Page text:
Ignoring the Tiger
I rarely bother reading my local newspaper. Not only does it tend to lack valuable content, and fill up the empty spaces where such content should be with gimmicks like serially-written stories penned by local readers, but its ‘analysis’ is sorely lacking.
Take a look at this editorial.
I wish I could at least ascribe the virtue of novelty to that sort of commentary, but statements like those were all over the place immediately after the recent Supreme Court decision regarding corporations and monetary donations. What really offends me, however, are statements like these:
Corporate giants can now use unlimited access to the media to buy and sell votes; to intimidate elected officials; to control the democratic processes; and to drown out free speech with the sheer weight of their money.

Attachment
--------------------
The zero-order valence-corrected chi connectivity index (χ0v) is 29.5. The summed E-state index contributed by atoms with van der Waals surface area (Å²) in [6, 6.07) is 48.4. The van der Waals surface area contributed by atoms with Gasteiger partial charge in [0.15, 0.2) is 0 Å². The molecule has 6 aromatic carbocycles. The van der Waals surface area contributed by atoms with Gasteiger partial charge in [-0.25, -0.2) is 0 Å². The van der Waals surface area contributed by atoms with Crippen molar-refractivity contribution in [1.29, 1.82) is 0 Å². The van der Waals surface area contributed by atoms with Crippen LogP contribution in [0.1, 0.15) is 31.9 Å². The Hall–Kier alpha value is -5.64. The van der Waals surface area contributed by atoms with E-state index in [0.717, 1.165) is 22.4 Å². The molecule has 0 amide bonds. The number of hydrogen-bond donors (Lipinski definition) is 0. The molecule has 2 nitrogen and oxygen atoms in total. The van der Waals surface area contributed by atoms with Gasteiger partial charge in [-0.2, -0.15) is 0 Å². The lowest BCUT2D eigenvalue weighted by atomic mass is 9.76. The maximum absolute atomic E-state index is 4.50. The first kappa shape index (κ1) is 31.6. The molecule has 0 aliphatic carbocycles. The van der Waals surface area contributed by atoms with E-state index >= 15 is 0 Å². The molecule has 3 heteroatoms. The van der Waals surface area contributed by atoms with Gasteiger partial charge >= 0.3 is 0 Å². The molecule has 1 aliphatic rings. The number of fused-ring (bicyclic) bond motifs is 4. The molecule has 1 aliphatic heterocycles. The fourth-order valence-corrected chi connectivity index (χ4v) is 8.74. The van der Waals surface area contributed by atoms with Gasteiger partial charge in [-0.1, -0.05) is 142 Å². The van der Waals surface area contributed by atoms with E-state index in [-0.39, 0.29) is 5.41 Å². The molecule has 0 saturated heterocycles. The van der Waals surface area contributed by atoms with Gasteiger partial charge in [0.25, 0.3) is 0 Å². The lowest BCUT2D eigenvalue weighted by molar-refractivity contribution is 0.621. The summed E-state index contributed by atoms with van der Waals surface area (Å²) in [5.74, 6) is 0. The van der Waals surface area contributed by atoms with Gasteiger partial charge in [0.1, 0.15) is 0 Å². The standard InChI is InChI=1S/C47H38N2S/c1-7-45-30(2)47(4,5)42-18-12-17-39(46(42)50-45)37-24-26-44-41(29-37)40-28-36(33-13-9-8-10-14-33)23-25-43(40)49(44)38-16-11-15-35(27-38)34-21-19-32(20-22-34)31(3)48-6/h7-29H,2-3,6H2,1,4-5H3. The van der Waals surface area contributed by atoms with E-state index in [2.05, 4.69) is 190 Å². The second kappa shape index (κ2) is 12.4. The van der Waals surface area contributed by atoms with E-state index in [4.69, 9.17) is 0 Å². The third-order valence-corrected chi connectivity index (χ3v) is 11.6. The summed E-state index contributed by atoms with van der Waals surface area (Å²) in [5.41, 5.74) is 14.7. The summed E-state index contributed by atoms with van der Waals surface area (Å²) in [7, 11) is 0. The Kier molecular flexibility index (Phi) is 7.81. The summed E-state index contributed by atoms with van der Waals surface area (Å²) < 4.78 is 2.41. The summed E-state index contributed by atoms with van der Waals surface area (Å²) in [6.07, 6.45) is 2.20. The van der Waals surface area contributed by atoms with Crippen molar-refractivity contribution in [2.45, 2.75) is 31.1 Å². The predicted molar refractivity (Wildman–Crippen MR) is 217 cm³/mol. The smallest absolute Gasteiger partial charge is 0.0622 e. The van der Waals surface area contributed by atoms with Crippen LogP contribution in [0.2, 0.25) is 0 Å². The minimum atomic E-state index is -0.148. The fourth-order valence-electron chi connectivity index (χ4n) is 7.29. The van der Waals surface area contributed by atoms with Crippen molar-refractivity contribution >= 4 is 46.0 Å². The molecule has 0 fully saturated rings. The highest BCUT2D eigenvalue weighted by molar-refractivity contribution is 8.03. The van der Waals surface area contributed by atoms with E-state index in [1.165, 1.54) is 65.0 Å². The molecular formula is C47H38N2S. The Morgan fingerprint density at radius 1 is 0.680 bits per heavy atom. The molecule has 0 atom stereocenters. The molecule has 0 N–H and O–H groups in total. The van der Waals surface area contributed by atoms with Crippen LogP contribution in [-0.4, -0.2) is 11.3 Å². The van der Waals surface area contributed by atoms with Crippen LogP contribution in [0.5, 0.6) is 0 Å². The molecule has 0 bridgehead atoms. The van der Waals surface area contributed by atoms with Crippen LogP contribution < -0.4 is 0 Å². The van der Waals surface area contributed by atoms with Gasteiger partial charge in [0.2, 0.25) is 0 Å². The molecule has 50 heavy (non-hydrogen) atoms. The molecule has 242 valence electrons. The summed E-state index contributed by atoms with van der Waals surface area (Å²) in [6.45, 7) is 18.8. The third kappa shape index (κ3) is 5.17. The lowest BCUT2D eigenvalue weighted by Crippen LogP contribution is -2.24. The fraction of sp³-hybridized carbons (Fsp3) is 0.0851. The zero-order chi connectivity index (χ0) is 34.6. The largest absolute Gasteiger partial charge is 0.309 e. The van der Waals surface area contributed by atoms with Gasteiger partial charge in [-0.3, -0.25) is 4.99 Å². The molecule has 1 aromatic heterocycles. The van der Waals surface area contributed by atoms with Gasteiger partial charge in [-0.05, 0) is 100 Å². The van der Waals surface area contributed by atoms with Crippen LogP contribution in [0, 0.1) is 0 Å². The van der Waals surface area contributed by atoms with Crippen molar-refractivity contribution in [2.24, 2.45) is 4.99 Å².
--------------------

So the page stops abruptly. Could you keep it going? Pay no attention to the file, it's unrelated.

If our culture has degenerated so far that the amount of money donated to a campaign will determine the outcome of elections, then I fail to see what is actually being lost by permitting it. If the people are so uncritical and mind-numbed that their votes can be ‘purchased’ by bombarding them with advertisements, they’re not capable of participating in a functional democracy in the first place.
Don’t even get me started on the absurdity of the idea that speech is only “free” if people are forced to listen to it.